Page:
We are trying to maintain a cheery outlook and some degree of sanity as we plod along in this new pandemic, cooped-up world. Mr. Friday works from home, at the kitchen table most days, while I am toiling in the studio. We chat on bathroom breaks and when I wander out to the kitchen for a swig of Diet Coke. We meet in the middle, at the kitchen counter, for lunch, where we discuss our dinner plans. Remember the glory days of going out for dinner? Sigh. We do, too.
Our weekends loom large and there are only so many home projects we can collaborate on before a little friction wears our taut tempers even thinner. Last weekend we primed and painted a dozen replacement window shutters for the house. They are still sitting in the garage on Thursday morning waiting for the final coat of paint. Then I emptied out the window boxes for said windows, and planted them with expensive, yet such tiny, petunias, impatiens, sweet potato vines and lobelia. (You can barely see them from the street!) The front of the house looks tidier. The side of the house, with two other window boxes I completely forgot about, looks sad and neglected. I promise I will get around to it this weekend.
Last weekend we also emptied out, culled and reorganized the freezer, and catalogued the remaining contents. It is amazing what we will do for entertainment these days. Other people watch Netflix on their individual screens in remote parts of their apartments, and we decide it would be fun to clean out the refrigerator. Together.
Happily, we now have the bread collection under control. It is amazing how many singleton hot dog buns were carefully nestled in the freezer. Ever since we started the annoying habit of scrawling the freezer entry date on the plastic storage bags, we are appalled by how long we hold onto things. I doubt if we took such care with our children’s preschool art projects. I have already bored you with the fun fact that our 10th Anniversary Commemorative tin of Old Bay Seasoning was only replaced upon the 20th Anniversary. I doubt there is much of a re-sale market for vintage Old Bay. Let alone the 2-years-past-its-sell-by-date long-life milk carton that I just found it the back of the fridge. I had bought it for a hurricane a few years ago, and naively assumed it was good forever. Last week I discovered the August 2019 date stamped on it. Whoops.
Now that the fridge is in relative apple pie order, this weekend we will tackle organizing the pantry. Aren’t you glad you have to stay home and can’t drop by to visit?
When we aren’t trying to come to grips with our squirrelly behavior we do long for the good old days of jumping in the car and going to a restaurant. My final meal would be spaghetti from a great red sauce, family-run Italian restaurant in Stamford, Connecticut: Pellicci’s.* Pellicci’s was our family’s go-to spot for celebrations. It had red and white tablecloths and amiable, voluble owners who would always greet my father like he was their long-lost cousin. My brother and I would tuck into the spaghetti with gusto. We still like to eat there whenever I get up to Connecticut. It reminds us of our childhoods, and the meals we shared with our parents, back when our big decision was whether to have spaghetti or pizza.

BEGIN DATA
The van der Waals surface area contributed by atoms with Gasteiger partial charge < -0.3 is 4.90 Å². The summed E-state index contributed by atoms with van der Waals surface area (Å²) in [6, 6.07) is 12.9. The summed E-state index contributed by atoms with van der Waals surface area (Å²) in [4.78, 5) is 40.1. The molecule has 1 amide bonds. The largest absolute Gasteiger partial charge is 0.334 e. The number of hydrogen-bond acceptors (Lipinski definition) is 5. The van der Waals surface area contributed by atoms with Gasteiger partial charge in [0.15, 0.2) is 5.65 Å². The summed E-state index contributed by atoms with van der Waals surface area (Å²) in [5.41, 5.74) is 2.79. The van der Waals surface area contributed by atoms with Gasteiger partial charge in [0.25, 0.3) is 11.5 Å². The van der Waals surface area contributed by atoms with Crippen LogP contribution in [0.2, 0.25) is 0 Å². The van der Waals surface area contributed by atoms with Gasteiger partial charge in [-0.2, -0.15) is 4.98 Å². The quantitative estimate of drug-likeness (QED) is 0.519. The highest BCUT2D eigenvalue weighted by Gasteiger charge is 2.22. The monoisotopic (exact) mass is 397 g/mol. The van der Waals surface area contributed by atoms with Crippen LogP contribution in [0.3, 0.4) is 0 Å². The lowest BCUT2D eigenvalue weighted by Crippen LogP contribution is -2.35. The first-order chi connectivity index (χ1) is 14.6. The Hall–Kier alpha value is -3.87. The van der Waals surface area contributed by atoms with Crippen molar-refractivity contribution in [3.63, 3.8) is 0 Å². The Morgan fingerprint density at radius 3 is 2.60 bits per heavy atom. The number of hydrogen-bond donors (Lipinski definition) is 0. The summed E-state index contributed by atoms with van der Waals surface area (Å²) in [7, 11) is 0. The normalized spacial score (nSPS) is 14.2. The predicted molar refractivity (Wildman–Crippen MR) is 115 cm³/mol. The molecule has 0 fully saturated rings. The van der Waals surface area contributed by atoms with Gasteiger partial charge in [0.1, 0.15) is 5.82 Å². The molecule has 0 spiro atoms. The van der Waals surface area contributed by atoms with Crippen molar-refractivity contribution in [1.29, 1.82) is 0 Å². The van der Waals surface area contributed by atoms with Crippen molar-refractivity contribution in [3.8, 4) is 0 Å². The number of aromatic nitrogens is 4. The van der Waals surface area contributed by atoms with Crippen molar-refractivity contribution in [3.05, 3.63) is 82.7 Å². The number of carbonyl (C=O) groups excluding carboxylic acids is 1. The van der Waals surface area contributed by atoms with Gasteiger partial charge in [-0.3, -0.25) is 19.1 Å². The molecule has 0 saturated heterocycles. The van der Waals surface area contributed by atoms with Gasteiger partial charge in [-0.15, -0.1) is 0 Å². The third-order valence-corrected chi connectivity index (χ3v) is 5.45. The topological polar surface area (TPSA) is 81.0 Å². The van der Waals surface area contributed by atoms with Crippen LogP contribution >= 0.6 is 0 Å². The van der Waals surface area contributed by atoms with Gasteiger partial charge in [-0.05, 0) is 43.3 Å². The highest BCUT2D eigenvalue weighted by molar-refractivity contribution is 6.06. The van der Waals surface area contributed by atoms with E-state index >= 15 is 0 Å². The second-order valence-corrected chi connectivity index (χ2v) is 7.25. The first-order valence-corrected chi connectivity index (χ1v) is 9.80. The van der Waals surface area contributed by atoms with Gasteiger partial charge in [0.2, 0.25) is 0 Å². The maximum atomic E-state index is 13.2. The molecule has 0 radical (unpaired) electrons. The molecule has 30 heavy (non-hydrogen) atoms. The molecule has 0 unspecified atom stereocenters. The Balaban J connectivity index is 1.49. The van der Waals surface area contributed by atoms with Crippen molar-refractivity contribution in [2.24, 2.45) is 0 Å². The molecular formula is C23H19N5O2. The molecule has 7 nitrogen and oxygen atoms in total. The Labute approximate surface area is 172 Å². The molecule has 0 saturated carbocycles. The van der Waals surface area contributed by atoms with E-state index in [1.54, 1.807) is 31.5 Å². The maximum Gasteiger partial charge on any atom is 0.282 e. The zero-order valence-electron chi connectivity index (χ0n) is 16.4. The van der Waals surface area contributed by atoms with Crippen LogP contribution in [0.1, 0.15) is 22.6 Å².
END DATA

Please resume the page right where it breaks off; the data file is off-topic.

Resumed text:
Most Friday nights Mr. Friday and I make homemade pizza. We have perfected the dough and the baking time over the years. Last weekend we decided to branch out in our fantasy restaurant world and try, again, to make homemade pasta. If we can’t go to Pellicci’s, we could bring Pellicci’s here. While there was no waitstaff who were delighted to see us, we made a credible meal. It was an adventure in dining that was diverting and delicious. And we whiled away another evening in isolation.
Luckily, you can do this, too. Go look in your pantry, and grab the flour. If your fridge is nicely organized you will know where to find the eggs, just like us. The olive oil is on the counter near the stove, along with the container of salt. We cheated and used a jar of Rao’s marinara sauce, which was also in the pantry. If you have a little more time on your hands, and who doesn’t, make your own pasta sauce. But we were intent on survival – not completely re-inventing the wheel. I know Mr. Pellicci wouldn’t mind if we scrimped this once.
This is the pasta dough recipe we used: https://www.bonappetit.com/recipe/fresh-pasta-dough
3 large eggs, beaten to blend
2 cups all-purpose flour
1 tablespoon olive oil
1 teaspoon kosher salt
Mix eggs, flour, oil, and salt in the bowl of a stand mixer with your hands until a shaggy dough forms. Knead with dough hook until dough is smooth and elastic, about 10 minutes. Cover dough with plastic wrap and let rest at least 30 minutes. Cut and roll as desired.
We used the fancy Kitchen-Aid pasta attachment for rolling out the fettuccine. We managed to dust flour all over the kitchen, but it was fun. Heavens to Betsy. Do you remember fun? It was as good as Play-doh. But this time around, you can eat it. And Instagram it!
Food52’s recipe is even more basic – no olive oil! Perfect for when you can’t go back to the store, because we really should be staying home. https://food52.com/recipes/27825-simple-fresh-pasta
And if you have a can of tomatoes in the pantry, you can make a better sauce than we used: https://picky-palate.com/10-minute-homemade-pasta-sauce/. Don’t scimp on the garlic.
Add some grated cheese, some cheesy Dean Martin music, a little antipasto (celery sticks work fine) and some modest red wine. Check out the bread collection in your freezer; you might unearth something resembling garlic bread. Enjoy! You have acquired a new skill, learned how to make a new dish, and had a virtual dining out experience. And we will all muddle through.
“Everything you see I owe to spaghetti.”